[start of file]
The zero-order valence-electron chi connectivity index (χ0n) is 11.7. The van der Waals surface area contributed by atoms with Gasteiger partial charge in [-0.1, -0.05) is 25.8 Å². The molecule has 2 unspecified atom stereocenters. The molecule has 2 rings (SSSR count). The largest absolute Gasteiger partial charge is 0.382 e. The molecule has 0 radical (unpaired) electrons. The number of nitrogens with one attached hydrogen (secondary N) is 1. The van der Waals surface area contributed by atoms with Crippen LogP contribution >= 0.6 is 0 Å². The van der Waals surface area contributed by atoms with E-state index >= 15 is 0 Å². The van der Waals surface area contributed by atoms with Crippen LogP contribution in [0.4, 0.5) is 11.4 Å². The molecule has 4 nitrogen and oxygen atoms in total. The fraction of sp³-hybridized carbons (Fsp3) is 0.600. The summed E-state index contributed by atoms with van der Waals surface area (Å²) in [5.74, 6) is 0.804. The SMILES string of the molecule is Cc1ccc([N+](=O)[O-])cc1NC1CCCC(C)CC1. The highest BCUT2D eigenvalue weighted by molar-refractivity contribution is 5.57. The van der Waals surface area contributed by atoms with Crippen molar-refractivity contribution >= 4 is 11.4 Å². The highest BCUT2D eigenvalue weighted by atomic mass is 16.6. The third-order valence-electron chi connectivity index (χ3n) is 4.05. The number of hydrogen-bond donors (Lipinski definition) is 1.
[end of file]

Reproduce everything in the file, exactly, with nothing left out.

The zero-order valence-electron chi connectivity index (χ0n) is 11.7. The van der Waals surface area contributed by atoms with Gasteiger partial charge in [-0.1, -0.05) is 25.8 Å². The molecule has 2 unspecified atom stereocenters. The molecule has 2 rings (SSSR count). The largest absolute Gasteiger partial charge is 0.382 e. The molecule has 0 radical (unpaired) electrons. The number of nitrogens with one attached hydrogen (secondary N) is 1. The van der Waals surface area contributed by atoms with Crippen LogP contribution >= 0.6 is 0 Å². The van der Waals surface area contributed by atoms with E-state index >= 15 is 0 Å². The van der Waals surface area contributed by atoms with Crippen LogP contribution in [0.4, 0.5) is 11.4 Å². The molecule has 4 nitrogen and oxygen atoms in total. The fraction of sp³-hybridized carbons (Fsp3) is 0.600. The summed E-state index contributed by atoms with van der Waals surface area (Å²) in [5.74, 6) is 0.804. The SMILES string of the molecule is Cc1ccc([N+](=O)[O-])cc1NC1CCCC(C)CC1. The highest BCUT2D eigenvalue weighted by molar-refractivity contribution is 5.57. The van der Waals surface area contributed by atoms with Crippen molar-refractivity contribution >= 4 is 11.4 Å². The highest BCUT2D eigenvalue weighted by atomic mass is 16.6. The third-order valence-electron chi connectivity index (χ3n) is 4.05. The number of hydrogen-bond donors (Lipinski definition) is 1.